On the Town
The invitation for the fourth annual Fashion 2.0 Awards—organized by the Style Coalition to honor “innovative fashion brands”—read “black tie suggested,” although the crowd at last Wednesday’s event at the SVA Theater seemed to interpret that with a little leeway.
Zappos’ Tony Hsieh is using his empire to help revitalize downtown Las Vegas. “I first thought I would buy a piece of land and build our own Disneyland.” [New York Times]
Sources say the SEC’s probe into Facebook’s IPO has found no evidence that the company withheld information from investors. Good news for those seeking relief for the stock dive in civil court: Whether retail investors were led astray by misleading info from brokers still remains to be seen. [Bloomberg]
BuzzFeed is opening a Los Angeles bureau; prepare for a lot more celebrity photo lists. [BuzzFeed]
Internet service providers like Verizon and Time Warner have launched the Copyright Alert System, a new warning feature that will send notes to customers they’ve found are pirating content. Users who ignore these messages could even have their connections throttled, because ISPs will pretend to care about piracy if it gives them an excuse not to pay for bandwidth. [CNN]
Shopping for glitzy gowns just got a lot easier. On Friday, Rent the Runway introduced a new feature that replaces models with everyday women, “allowing visitors to search for women of a certain age, height, weight and even bust size, to see how that dress looks on someone similar.” [New York Times]
XX in Tech
Upon navigating to the front page of the New York Times website this weekend, we were happily surprised to discover that a piece about women in technology occupied the feature spot. “Nurturing a Baby and a Startup Business” chronicles the difficulties of juggling motherhood and a booming business, through the lens of a handful of New York’s lady-driven startups: The Knot, Rent the Runway and Gilt Groupe, to name a few.
We frequently face this question here at Betabeat: What makes a tech startup a tech startup? All young businesses are startups, and a vast number of new businesses use technology or the Internet. So as a tech blog, how do we decide who to cover? Is Warby Parker a tech startup? Is Bonobos? Is Rent the Runway? All are lightweight on the tech side but have investment dollars from venture capitalists that specialize in tech.
The Start-Up Rundown
CHECKING UP. GroupMe 3.0 is out, and–what is this thing? We hardly recognize it anymore! GroupMe has taken group messaging to the next level with direct messaging, web chat and questions (ask a question, spark a conversation–in beta).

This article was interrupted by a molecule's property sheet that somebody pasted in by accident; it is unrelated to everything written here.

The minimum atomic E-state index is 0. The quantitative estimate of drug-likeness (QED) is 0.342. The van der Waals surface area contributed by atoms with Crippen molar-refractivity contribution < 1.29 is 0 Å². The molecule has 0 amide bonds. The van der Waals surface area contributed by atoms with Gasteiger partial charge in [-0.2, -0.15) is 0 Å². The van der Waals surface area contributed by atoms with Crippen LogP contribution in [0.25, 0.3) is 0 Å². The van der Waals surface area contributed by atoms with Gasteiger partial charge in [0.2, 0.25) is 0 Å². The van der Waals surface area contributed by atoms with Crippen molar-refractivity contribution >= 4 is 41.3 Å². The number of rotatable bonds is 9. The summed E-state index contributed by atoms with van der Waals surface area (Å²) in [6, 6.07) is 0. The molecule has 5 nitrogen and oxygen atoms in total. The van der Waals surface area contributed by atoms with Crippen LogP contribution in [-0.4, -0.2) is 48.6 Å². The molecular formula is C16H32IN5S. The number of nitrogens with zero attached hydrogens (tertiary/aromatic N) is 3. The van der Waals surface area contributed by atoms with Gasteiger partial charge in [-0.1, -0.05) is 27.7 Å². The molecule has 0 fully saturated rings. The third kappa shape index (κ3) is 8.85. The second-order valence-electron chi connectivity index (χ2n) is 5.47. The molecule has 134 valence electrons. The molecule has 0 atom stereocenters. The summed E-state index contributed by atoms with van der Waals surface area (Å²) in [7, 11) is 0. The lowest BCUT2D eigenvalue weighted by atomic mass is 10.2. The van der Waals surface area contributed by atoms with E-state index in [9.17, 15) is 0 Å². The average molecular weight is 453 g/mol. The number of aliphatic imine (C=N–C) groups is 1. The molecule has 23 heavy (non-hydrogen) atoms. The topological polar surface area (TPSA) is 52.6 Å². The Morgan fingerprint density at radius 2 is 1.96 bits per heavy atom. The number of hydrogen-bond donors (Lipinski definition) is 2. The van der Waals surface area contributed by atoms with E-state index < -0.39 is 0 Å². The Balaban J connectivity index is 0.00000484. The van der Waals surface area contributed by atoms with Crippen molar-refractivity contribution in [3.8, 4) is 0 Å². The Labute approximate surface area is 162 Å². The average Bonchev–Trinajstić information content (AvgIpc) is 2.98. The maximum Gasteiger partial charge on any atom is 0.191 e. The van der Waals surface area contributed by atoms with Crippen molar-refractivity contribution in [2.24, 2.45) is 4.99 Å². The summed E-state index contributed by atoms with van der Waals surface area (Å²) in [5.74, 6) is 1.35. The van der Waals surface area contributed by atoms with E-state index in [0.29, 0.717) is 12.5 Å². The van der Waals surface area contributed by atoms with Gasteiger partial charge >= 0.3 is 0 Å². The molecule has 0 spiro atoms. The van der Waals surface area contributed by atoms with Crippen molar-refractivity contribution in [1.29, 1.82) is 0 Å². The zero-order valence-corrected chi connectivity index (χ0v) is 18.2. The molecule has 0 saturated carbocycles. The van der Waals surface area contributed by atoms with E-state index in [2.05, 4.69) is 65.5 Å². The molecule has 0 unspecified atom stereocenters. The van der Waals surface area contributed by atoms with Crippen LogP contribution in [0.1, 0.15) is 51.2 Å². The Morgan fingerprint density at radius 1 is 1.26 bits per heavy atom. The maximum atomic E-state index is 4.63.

Foursquare rolls out brand pages. And brands can check in wherever they want! Silicon Alley-turned-Valley email start-up Tout now has Gmail integration. Voyurl announced an “all-new private beta.”
WE WANT YOU. Lerer Ventures hiring for an office assistant. Twitter needs some business dev in its new office somewhere around Central Park. Advertising intelligence agency Rapleaf is hiring for a Lead Developer and some Amazing Engineers. Rent the Runway is hiring for a senior software engineer. AngelSoft is hiring for several positions.
BLASTING OFF. “Twitgram, a new, Web-based service now coming out of beta that … allows users to take a ‘half-step’ off of Twitter to send private messages, regardless of whether they follow each other, and without a 140 character (or any) limit. In addition, Twitgram stores correspondence in threads, allowing users to track correspondence. Twitgram’s additional functionalities include attachments, photos and group/team messaging, simply by having a Twitter handle, without the need to join yet another social network or download any software. Twitgram is the latest startup of New Yorkers David Rostan and John Holdun, formerly a top developer at About.com.”
“We don’t ever want to make decisions only based on our buyers’ whims,” Rent The Runway co-founder Jennifer Fleiss told Racked. Rent The Runway is a web-based service for renting dresses and accessories for a few days at a time, addressing the “closet full of clothes but nothing to wear” dilemma. The start-up is two years old, and given that dresses on the site run from $50 to a few hundred and the fact that the site’s traffice looks like a snake climbing some stairs, we’re guessing they’ve been generating not-insubstantial revenues.